One warm spring afternoon, I sat at a Wenceslas Square café, sipping a pilsner and people-watching; the half-mile-long space is lined with restaurants, hotels, and shops, and anchored by the monumental National Museum. Here, I knew, the 1989 Velvet Revolution began, inspired by the 1939 clashes, and toppled the Communist regime. I also remembered that despite his crackdown, Neurath proved too gentle for Hitler. So on September 27, 1941, Reinhard Heydrich, the SS golden boy with the iron fist, arrived to rule from the castle.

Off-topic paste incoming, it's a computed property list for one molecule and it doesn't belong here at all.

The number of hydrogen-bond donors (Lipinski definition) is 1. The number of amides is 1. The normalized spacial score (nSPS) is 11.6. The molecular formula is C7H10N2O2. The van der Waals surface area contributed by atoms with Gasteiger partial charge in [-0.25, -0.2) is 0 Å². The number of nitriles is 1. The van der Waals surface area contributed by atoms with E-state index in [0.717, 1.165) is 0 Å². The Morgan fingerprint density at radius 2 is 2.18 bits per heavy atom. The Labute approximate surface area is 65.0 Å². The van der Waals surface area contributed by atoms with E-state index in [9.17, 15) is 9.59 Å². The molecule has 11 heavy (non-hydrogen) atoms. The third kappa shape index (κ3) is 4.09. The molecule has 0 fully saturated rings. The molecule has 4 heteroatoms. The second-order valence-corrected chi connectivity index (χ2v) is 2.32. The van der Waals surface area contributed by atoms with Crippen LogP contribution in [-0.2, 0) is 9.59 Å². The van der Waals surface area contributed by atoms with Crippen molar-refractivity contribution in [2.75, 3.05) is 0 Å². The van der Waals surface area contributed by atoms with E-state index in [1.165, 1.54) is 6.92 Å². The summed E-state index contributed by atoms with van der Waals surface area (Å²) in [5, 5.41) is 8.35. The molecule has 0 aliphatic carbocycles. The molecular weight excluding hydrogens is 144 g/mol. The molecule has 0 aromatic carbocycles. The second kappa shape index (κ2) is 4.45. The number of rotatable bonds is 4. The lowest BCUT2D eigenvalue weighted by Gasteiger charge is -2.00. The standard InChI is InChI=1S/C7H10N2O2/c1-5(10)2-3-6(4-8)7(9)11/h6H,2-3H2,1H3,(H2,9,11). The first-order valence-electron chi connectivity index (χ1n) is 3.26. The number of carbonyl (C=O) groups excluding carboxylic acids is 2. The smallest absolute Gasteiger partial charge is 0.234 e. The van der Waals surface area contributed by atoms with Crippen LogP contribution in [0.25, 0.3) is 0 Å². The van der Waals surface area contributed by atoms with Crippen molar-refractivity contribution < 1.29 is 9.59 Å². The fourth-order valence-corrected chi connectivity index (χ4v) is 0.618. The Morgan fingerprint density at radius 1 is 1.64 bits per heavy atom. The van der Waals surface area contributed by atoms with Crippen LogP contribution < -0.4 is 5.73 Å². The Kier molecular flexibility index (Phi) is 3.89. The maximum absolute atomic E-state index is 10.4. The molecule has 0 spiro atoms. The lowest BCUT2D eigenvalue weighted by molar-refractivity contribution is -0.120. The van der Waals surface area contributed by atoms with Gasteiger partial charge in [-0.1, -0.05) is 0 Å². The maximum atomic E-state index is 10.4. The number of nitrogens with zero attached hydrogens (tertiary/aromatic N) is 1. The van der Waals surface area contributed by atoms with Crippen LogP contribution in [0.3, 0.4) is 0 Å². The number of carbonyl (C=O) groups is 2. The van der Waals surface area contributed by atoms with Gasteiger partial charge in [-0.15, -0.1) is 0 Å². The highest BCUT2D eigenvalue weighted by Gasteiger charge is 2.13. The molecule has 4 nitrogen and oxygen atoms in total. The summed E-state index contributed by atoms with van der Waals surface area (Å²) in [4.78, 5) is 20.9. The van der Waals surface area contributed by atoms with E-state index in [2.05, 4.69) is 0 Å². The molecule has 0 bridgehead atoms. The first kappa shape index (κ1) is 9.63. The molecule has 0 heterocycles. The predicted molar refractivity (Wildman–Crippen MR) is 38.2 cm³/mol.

Today, Prague Castle—actually a huge rambling area enclosing the Royal Palace, St. Vitus Cathedral, churches, convents, monasteries, museums, offices, shops, and housing—welcomes herds of visitors. Early one morning, I meandered across the ancient Charles Bridge over the Vltava, then wound through the Malá Strana, the “Little Quarter,” to climb the old castle steps. On my must-see list was a small house that Franz Kafka shared with his sister Ottla in 1922; his stay inspired The Castle, his surreal novel in which a labyrinthine, Hapsburg-like bureaucracy keeps the populace divided and cowed. Kafka, a Jew, died in 1924, but Ottla lived to see the Nazis. She was sent to Theresienstadt, a “model village” for Jews used for propaganda purposes. Beneath its warm façade, Theresienstadt was a transit camp where 35,000 Jews died and 80,000 more were deported eastward—including Ottla, who died in Auschwitz. Kafka’s other two sisters also perished in camps.